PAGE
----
Look’em In The Eye

There was an interesting article published on the ScienceDaily website taken from an article written by Katherine Baildon based on a study done by Cornell University. What they found was cereal boxes with spokes-characters on the box are designed to make incidental eye contact with the shopper; and adult cereals are placed on the shelf at adult eye height, while children’s cereals are placed at children’s eye height.

A second study concluded that cereal boxes with spokes–characters that make eye contact, increase positive attitudes towards the cereal, making the product more likely to be purchased.

These studies have two important takeaways for online businesses that use video to promote their products or services. As we have stated for years, it is important for online videos to use brand spokespersons in their videos, and secondly, it is important that the online spokesperson makes eye contact with the audience.

I for one never understood the occasional television commercial that has the online character continuously looking off-camera, and now we have scientific evidence to prove the point that connecting to an audience requires eye contact.

The next step is to convince people that a brand spokesperson’s on camera performance is a critical element in creating online video that has impact, influence, and resonance with the targeted audience. If an online spokesperson comes across as incompetent, unsure of themselves, or just plain irrelevant, the result can be disastrous.

The Problem With Stock

The stock image and footage business is big business and many of the images and clips are excellent quality. Like most things in life, stock images are neither good nor bad, they have their place, and if used appropriately and with forethought, they can be a valuable resource. The problem arises when businesses use stock images and footage without understanding how to use them, when to use them, and what real affect they have on the viewer.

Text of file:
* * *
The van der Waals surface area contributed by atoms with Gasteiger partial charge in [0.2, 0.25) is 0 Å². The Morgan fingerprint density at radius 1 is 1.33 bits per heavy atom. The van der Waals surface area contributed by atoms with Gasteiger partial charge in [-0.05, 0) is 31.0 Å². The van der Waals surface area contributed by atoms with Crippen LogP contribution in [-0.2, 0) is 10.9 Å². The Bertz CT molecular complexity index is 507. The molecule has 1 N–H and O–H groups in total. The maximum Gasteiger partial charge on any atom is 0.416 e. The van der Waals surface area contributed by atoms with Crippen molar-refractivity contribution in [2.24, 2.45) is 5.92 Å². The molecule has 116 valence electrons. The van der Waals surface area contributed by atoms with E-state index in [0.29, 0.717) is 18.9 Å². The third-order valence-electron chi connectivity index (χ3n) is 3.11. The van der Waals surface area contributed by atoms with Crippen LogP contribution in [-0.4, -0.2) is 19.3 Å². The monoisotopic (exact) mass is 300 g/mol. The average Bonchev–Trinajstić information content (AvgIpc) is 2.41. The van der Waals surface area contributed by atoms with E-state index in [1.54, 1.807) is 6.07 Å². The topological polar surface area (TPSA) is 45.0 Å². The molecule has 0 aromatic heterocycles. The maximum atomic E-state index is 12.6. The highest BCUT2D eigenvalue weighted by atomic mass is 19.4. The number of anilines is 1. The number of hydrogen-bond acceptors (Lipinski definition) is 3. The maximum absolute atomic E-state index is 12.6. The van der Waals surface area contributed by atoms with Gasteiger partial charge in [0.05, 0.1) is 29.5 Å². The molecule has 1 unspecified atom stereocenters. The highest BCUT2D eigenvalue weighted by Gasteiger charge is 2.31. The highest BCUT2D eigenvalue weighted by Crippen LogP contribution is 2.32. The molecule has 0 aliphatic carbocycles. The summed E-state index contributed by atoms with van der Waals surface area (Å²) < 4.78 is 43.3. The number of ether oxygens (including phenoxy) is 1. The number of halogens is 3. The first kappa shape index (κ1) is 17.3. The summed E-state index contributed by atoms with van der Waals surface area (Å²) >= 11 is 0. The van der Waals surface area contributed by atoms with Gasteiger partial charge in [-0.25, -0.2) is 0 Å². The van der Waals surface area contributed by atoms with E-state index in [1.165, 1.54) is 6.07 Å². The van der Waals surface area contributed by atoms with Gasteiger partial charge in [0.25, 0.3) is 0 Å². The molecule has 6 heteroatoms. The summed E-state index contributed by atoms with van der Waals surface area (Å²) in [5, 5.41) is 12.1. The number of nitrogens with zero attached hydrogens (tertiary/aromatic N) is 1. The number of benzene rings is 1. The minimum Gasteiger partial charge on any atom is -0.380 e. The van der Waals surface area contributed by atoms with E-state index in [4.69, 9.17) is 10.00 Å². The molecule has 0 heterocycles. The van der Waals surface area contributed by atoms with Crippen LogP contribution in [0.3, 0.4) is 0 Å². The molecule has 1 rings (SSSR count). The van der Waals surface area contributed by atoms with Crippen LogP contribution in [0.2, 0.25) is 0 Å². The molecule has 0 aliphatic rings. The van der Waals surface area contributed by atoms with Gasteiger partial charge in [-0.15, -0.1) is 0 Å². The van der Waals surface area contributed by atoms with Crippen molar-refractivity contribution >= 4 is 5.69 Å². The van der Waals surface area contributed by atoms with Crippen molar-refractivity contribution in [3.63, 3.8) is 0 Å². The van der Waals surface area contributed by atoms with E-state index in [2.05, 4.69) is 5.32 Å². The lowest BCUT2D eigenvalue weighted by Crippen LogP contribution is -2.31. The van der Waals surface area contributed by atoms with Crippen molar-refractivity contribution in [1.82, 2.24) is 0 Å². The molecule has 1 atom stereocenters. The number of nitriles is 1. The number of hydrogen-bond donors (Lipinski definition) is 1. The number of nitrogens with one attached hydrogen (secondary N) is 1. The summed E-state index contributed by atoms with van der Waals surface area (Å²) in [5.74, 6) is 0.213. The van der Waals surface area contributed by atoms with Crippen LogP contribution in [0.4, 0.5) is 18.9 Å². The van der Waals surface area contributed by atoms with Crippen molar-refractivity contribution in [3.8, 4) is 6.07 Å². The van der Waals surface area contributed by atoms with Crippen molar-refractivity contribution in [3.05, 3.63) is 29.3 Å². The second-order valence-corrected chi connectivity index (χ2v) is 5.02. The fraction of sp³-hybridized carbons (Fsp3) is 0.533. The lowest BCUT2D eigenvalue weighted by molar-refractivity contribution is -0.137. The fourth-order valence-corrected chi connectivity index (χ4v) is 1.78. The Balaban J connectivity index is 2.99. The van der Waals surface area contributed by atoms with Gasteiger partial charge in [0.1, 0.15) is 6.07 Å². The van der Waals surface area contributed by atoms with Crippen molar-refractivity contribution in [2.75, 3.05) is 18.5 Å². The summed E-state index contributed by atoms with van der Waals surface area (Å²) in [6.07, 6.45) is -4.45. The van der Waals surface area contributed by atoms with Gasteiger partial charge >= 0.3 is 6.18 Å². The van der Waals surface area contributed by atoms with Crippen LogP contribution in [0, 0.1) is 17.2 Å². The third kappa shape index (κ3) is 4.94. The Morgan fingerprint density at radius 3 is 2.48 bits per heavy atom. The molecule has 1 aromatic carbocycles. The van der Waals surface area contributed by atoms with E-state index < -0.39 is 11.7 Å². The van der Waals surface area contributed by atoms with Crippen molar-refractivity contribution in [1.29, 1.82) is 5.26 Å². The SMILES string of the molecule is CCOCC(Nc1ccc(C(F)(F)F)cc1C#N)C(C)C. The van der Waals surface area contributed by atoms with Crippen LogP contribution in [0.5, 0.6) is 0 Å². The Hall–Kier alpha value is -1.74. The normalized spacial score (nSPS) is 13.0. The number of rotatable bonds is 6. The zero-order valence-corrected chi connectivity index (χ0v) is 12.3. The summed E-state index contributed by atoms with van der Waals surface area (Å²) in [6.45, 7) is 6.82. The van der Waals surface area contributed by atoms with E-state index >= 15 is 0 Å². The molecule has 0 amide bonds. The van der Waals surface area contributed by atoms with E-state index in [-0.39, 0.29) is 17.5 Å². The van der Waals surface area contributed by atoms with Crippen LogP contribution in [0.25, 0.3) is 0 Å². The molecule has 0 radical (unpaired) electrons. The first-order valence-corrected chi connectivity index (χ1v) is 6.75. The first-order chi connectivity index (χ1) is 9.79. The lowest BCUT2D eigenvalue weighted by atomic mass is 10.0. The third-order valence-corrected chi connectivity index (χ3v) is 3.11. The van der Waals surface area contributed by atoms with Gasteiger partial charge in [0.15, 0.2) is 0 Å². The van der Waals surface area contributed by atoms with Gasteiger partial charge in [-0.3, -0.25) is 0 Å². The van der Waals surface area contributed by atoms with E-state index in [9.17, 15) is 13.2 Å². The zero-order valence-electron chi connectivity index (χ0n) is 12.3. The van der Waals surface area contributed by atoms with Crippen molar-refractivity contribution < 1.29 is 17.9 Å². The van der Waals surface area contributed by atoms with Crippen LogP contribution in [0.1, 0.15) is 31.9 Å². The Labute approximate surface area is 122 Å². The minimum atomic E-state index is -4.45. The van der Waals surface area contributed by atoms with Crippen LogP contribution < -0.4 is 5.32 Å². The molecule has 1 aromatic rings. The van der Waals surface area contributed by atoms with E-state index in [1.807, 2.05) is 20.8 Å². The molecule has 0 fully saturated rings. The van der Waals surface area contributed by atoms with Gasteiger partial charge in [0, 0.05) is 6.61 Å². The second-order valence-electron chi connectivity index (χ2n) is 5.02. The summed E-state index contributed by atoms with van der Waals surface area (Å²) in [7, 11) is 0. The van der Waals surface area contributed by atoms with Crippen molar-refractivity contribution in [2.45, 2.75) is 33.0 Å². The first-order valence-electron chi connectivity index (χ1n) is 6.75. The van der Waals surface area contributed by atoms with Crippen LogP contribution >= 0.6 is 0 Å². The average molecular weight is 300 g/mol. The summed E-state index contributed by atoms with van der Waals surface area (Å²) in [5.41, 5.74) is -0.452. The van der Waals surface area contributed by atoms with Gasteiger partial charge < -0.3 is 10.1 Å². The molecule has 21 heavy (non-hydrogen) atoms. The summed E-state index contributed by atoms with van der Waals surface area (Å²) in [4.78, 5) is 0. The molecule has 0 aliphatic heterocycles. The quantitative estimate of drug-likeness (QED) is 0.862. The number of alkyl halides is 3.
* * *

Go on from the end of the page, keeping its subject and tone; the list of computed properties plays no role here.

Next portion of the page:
Stock Imagery Has Five Potential Downsides:

1. Stock images/footage can be used by a variety of companies selling a variety of products and services. Because there is few restrictions on how many people can use a particular image, the one you choose may also be used by a competitor to create confusion. In addition, a company with a poor reputation can opt to use the same images as you with the result that the association may reflect badly on your company.

2. Stock images/footage of generic smiling employees wearing headsets, or having a meeting pointing meaningfully at a computer screen are hackneyed and overused, and say nothing about who you are, what you do, or why anyone should care.

3. We are often asked to make a video using stock images because clients think it’s cheaper than paying for an actor. Individual stock images used in video should be limited to three to five seconds of onscreen time. If you’re creating a two-minute video, it translates to between twenty-four and forty images. High quality images can cost $40+ each and that translates into an image purchase of between $960 and $1600 before any production, voice-over, music, motion graphics, or special effects. Compared to what we charge for a professional actor, it’s very expensive.

4. Another problem with stock is finding the right images and finding enough of them that provide a similar look, theme, or style. A major objective of corporate video is to create an identity that is conveyed by the colors, style, and imagery you choose to use. By opting for stock you limit your ability to establish a unified, memorable identity, a brand.

5. Finally, a reliance on stock without the most critical element of video, leads to presentations without impact; that element is voice-over. On screen images, footage, and animations have little impact unless they are accompanied by voice-over. Even the addition of stock music won’t makeup for the lack of voice accompaniment. The use of sound design that incorporates voice, custom music, and sound effects is the difference-maker when it comes to high-impact presentations.